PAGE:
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Muraoka, Head Lady-in-waiting of the Konoe Clan

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Tsukioka Yoshitoshi (aka Yoshitoshi), Japanese, (1839–1892)
Muraoka, Head Lady-in-waiting of the Konoe Clan, 1887
Ink on Paper
12 7/8 in. x 8 11/16 in. (32.7 cm x 22.07 cm)

Object Type: Print
Technique: Wood-block Printing
Period: Meiji (Japan, 1869-1912)
Credit Line: Lillian Miller Collection: Gift of Mrs. Simon Bolivar Buckner
Accession Number: 44.1.10

Alternate Title: Kinsei jimbutsu shi
Full Title: Lives of Modern People, A Supplement of the Yamato Newspaper: Muraoka, Head Lady-in-waiting of the Konoe Clan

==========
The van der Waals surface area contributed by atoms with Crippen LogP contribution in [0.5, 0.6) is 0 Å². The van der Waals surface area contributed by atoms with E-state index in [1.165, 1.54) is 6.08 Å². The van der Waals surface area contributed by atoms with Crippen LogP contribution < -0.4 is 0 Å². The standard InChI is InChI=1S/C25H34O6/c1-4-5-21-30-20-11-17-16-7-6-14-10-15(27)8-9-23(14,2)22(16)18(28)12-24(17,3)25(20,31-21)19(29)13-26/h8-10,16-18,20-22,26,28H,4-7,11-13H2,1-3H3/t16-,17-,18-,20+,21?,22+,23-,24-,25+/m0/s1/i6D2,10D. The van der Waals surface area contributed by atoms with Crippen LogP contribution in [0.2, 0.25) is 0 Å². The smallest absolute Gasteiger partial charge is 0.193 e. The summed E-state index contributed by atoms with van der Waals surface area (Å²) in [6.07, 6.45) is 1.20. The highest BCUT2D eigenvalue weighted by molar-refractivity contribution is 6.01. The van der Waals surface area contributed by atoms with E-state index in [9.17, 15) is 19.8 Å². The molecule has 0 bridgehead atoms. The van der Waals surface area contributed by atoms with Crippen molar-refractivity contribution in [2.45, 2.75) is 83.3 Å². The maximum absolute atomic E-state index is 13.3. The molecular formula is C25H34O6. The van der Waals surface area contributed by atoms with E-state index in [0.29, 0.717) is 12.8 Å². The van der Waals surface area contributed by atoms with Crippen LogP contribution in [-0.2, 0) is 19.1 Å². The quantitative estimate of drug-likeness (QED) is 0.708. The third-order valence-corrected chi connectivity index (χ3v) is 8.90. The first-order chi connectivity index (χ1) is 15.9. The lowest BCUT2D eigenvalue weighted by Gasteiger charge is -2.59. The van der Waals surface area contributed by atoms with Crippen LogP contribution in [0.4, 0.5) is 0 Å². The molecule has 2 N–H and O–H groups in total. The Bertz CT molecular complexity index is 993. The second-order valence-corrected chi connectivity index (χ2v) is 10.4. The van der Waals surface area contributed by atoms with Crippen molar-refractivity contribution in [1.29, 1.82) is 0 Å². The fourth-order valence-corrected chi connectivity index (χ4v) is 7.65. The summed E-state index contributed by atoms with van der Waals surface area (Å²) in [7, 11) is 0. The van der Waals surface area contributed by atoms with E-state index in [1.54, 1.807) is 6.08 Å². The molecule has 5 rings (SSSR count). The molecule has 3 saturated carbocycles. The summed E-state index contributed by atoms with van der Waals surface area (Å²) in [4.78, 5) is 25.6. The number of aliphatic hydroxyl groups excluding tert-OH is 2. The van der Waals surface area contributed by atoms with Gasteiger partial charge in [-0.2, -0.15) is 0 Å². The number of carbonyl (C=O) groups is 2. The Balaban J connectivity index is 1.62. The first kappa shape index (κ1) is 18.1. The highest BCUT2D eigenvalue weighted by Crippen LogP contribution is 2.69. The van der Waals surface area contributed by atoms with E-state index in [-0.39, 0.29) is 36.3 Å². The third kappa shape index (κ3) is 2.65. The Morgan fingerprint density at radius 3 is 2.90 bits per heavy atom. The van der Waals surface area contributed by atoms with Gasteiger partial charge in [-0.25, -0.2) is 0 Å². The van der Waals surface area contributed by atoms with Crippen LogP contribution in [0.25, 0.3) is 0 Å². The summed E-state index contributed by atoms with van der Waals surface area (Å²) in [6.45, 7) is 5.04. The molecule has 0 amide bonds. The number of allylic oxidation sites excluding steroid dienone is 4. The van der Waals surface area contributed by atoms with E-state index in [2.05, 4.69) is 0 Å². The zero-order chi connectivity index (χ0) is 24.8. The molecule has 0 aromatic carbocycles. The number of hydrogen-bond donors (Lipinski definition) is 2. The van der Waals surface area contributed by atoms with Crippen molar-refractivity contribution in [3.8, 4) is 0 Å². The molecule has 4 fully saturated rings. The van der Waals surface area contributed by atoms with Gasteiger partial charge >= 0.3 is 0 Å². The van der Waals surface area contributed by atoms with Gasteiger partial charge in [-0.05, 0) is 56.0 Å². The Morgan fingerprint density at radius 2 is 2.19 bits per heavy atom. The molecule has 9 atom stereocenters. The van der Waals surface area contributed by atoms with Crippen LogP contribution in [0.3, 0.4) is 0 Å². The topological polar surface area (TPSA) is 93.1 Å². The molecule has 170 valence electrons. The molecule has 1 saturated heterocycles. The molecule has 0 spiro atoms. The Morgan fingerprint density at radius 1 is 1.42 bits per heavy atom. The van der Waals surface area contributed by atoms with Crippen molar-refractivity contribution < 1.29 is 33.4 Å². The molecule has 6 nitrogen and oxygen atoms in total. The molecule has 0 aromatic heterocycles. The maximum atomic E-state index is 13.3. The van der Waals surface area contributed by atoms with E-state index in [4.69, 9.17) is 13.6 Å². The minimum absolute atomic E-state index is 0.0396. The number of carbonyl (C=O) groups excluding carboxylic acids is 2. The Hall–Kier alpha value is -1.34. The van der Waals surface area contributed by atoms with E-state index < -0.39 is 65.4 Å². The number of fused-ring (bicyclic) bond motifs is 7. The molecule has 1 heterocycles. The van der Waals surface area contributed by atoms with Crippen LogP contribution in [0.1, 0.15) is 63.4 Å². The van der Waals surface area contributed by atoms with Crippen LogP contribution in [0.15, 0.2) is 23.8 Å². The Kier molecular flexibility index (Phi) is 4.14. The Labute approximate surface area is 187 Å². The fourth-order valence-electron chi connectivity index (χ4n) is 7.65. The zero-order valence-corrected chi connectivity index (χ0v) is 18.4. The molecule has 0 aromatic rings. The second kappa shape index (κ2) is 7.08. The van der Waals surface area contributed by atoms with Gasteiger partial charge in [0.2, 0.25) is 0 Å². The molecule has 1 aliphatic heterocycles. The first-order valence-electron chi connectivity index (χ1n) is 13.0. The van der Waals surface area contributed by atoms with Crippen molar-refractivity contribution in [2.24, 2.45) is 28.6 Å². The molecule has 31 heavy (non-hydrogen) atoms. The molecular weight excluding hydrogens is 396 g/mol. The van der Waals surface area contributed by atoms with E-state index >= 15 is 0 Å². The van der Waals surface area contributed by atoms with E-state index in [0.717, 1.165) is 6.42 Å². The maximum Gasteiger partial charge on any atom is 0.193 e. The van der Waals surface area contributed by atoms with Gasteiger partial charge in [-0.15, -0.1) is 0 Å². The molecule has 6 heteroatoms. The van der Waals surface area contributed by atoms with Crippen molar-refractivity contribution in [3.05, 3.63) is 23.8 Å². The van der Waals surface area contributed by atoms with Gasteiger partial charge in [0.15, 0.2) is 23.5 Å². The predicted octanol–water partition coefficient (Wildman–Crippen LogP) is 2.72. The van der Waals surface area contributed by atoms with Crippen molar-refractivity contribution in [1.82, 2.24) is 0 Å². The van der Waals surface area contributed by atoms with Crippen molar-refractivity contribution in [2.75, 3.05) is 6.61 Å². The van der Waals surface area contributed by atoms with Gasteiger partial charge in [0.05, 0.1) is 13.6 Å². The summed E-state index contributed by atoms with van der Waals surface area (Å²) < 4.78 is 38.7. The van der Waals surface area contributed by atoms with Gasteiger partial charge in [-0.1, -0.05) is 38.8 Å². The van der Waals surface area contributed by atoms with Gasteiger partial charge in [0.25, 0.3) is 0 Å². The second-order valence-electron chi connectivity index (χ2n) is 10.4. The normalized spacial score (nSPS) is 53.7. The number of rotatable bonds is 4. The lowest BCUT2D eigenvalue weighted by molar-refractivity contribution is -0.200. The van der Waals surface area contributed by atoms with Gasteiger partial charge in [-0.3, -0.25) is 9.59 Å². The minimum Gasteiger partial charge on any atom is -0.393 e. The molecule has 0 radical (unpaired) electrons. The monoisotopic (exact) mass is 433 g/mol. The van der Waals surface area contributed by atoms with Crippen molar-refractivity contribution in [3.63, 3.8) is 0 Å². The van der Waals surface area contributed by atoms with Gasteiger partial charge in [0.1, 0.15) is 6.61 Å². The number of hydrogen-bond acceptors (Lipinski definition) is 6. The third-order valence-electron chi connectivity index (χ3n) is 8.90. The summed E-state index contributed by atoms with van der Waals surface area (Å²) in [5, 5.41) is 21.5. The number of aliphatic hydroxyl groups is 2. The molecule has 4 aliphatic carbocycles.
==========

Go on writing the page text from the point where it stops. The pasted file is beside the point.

"Yoshitoshi," Nov-Dec 1986, Montgomery Gallery.

Japanese text in red ink printed across the top edge; Japanese text printed in a box in the upper area of the image; seal in the lower left edge of the image.

Colored ink woodblock on paper.

Object Description
Edo period color woodblock print with an image of a woman, bound, with hair in her mouth. Over the two-year period from 1887 to 1888, Yoshitoshi produced his last and most accomplished set of "newspaper prints" as supplements to the Yamato newspaper. Muraoka (1786-1873) was a supporter of the loyalist faction that disagreed with the shogunate's new open-door policy. She was arrested and severely tortured in 1858 during the Ansei Purge. Her unbroken loyalty won her considerable acclaim once the shogunate fell.  However, Yoshitoshi's depiction of Muraoka borders on sadomasochistic fantasy: bound with ropes she looks seductive rather than distressed, and she looks far younger than the seventy-or-more years she would have been at the time.

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